Furnished by researcher in Arlington, Va.
FAMILY HISTORY AND GENEOLOGY
CARLEY -- Barnes -- Slack
By Mina Carley Foote
Mina Carley Foote
I have tried to contact but it seems she is long gone.
Clark L. Carley P. O. Box 1577 Bowling Green, Ky. 42102
FAMILY HISTORY AND GENEALOGY
Family tradition says the Carley family originated in Scotland; came to the North of Ireland; later settled in Wales and England, before coming to America.
Carley was, in its various forms, a name well-known in Scotland and Ireland centuries ago.
Aberdeen, Ballentrae, Ayreshire, Breadalbine, Kintyre, Kintail, Glenelchaig - all knew them well.
Originally MacThearlaich, MacKerlich, or MacKerlie, meaning "Son of Charles." Of the sept Clan Tarlich under the Clan MacKenzie.
Their tartan was chiefly a green and blue plaid, cross-hatched with black, with a narrow white line running through the green both with black, with a narrow white line running through the green both ways, a narrow red line through every other square of blue. A..Kerle was one of Sir William Wallace's "speciall men" about 1297.branch of the Sir William Wallace family later settled with others in Ulster, in the North of Ireland. Perhaps some of our Carley ancestors were among them, as this seems to bear out the old family tradition.There are many Carleys and McCarleys in Ireland today. I found many in England of Irish descent. My father always said that in Scotland and England the ey ending indicated someone who lived on an island.
When I was in England in 1965, doing research for this family history and genealogy, I contacted a Mr.Kenneth Carley-MacCauley, whose grandfather came from Oban, on the West Coast of Scotland. Unfortunately, his grandfather had died young, and was unable to pass on to his son or grandson anything he might have known about his family, only that he came from Oban, where his father was said to have been a civil engineer.
Mr. Carley-MacCauley himself works for the British Atomic Energy Commission, and has had one or two patents granted him in connection with his work. He told me that he had visited Oban the summer before, searching for further information of his family, and had been told that the clan came originally from one of the islands off the West Coast of Scotland there, probably Lewis Island.This could be equally true of our Carleys, as the ey ending indicates.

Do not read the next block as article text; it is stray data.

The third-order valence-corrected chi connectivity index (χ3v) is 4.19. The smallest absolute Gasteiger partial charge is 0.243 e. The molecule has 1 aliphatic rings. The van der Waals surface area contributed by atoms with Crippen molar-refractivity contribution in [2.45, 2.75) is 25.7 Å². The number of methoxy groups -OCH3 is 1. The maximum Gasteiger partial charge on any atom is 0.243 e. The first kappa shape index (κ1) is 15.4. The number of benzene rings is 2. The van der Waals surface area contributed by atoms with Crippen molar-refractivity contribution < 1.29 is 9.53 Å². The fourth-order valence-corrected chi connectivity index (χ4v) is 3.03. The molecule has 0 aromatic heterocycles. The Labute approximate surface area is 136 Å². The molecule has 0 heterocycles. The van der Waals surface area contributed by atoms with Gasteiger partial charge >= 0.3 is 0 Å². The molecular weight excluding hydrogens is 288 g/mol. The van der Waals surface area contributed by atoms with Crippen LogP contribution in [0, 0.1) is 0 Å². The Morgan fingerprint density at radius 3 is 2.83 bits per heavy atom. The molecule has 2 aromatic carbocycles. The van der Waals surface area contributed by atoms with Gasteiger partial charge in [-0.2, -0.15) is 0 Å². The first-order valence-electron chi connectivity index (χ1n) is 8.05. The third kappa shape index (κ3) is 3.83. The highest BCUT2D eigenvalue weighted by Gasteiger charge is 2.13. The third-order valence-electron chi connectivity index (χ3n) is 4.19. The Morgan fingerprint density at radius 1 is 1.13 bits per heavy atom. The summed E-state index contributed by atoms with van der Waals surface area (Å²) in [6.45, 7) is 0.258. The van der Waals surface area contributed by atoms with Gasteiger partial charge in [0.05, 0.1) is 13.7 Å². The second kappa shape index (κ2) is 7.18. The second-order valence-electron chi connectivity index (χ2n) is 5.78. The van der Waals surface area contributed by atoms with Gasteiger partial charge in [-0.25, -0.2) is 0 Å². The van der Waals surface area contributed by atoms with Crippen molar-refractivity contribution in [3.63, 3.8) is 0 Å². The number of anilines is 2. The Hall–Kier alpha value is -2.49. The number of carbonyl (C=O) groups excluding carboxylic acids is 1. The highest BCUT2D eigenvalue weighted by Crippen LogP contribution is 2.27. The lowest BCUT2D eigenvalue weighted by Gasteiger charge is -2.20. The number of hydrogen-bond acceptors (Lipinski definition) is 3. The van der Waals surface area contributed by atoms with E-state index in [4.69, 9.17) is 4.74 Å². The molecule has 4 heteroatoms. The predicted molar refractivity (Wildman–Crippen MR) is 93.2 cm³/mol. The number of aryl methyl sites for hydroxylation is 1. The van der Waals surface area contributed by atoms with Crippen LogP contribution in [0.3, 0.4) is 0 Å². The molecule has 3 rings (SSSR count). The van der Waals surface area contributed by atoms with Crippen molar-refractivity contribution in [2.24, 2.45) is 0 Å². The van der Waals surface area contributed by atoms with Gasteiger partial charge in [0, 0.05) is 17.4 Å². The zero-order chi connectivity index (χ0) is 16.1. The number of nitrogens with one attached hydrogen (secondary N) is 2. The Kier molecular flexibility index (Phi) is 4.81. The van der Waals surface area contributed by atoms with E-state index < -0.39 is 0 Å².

In English the name Carley is said to be locational in origin, meaning "a dweller at, or near a fort or flat stone." Some interesting clues if I should ever be lucky enough some day for a further trip to Scotland for additional research. It was while on this same trip in 1965 that I found our delightful Miss Marjorie M. Carley of West Ewell and Epsom, Surrey, England. She lives in West Ewell and works in the Borough Offices in Epsom, where she is a secretary. And where her father was a Commissioner when he was alive. Her father was a Wm. Carley, a civil engineer, worked for the Otis Elevator Co. My father was a Wm. Carley, an inventor and mechanical genius. We like to think we can trace family characteristics between the two. Althou she can't trace back any farther than her grandfather, who in his time was the civil engineer responsible for the upkeep of London's famed Tower Bridge. There has been a rare affinity between us from the very first time we met. And so we call her our English cousin, and she calls us her American relations.
The first substantiated trace I fine of them is in 1552 - from Nightingale's Church Plate Returns for that year. A. Wm. Keyrlye is listed as a church warden in Ashmore, County Dorset, England, as one of four in whose keeping the church plate was entrusted.
1562 - 5 Elizabeth 105/219 - a Will Kirley, Ashmore, on Subsidy Rolls. 1595 - a Martine Kyrley is listed as a free tenant at Ashmore. 1621 - a Wm. Kerley, witness to Livery of seisin at Ashmore. 1635 - Wm Kerley, Sr., witness to Livery of seisin at Ashmore.
Wm Kerley, Jr., witness to Livery of seisin at Ashmore 1636 - Wm. Kerley, a Puritan before the Puritans came to power, cited before arch-deacon's court for "neglecting his parish church." His reply, "Did not do this out of contempt, but in respect that he has land at Lower Donhead (a nearby village) and had something to do there." Dismissed with a warning. Others not so lucky. A fellow townsman, proven to have attended St. Peter's, at nearby Shaftesbury, where a fiery Puritan pastor held away, was forced to pay a fine, wear a white sheet and stand in the church porch to do penance. No wonder they rebelled and came to the then little-known New England!
Ashmore I found to be a pleasant hilltop farming village, still centered about its central pond, focal point of its being today just it must have been in 1636, or even in the time of the Romans, when it was a favored stopping place for Roman teamsters hauling lead from the Mendip mines down to the sea, as a never-failing source of water.
There are no streams in Ashmore, high on its hilly plateau. Only wells and the afore-mentioned pond forlater supply.I was shown traces of that old Roman road through the woods, still used today by animals or farm vehicles. Large farms still surround Ashmore, and the manor still bulks large as the main source of employment.